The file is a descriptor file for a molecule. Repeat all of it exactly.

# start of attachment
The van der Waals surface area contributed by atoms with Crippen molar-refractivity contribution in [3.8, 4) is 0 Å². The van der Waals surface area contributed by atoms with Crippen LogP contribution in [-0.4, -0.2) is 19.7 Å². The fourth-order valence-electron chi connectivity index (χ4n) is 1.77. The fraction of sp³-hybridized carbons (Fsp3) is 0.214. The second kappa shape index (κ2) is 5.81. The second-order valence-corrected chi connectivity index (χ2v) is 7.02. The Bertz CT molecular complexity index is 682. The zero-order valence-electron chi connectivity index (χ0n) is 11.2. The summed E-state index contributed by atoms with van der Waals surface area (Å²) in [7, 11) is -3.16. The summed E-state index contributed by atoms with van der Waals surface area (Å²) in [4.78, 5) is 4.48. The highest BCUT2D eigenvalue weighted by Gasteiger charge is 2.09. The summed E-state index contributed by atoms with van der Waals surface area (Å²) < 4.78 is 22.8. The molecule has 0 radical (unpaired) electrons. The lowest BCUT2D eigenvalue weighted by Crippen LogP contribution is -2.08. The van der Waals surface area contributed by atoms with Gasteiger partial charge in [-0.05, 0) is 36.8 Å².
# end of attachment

The van der Waals surface area contributed by atoms with Crippen molar-refractivity contribution in [3.8, 4) is 0 Å². The van der Waals surface area contributed by atoms with Crippen LogP contribution in [-0.4, -0.2) is 19.7 Å². The fourth-order valence-electron chi connectivity index (χ4n) is 1.77. The fraction of sp³-hybridized carbons (Fsp3) is 0.214. The second kappa shape index (κ2) is 5.81. The second-order valence-corrected chi connectivity index (χ2v) is 7.02. The Bertz CT molecular complexity index is 682. The zero-order valence-electron chi connectivity index (χ0n) is 11.2. The summed E-state index contributed by atoms with van der Waals surface area (Å²) in [7, 11) is -3.16. The summed E-state index contributed by atoms with van der Waals surface area (Å²) in [4.78, 5) is 4.48. The highest BCUT2D eigenvalue weighted by Gasteiger charge is 2.09. The summed E-state index contributed by atoms with van der Waals surface area (Å²) < 4.78 is 22.8. The molecule has 0 radical (unpaired) electrons. The lowest BCUT2D eigenvalue weighted by Crippen LogP contribution is -2.08. The van der Waals surface area contributed by atoms with Gasteiger partial charge in [-0.05, 0) is 36.8 Å².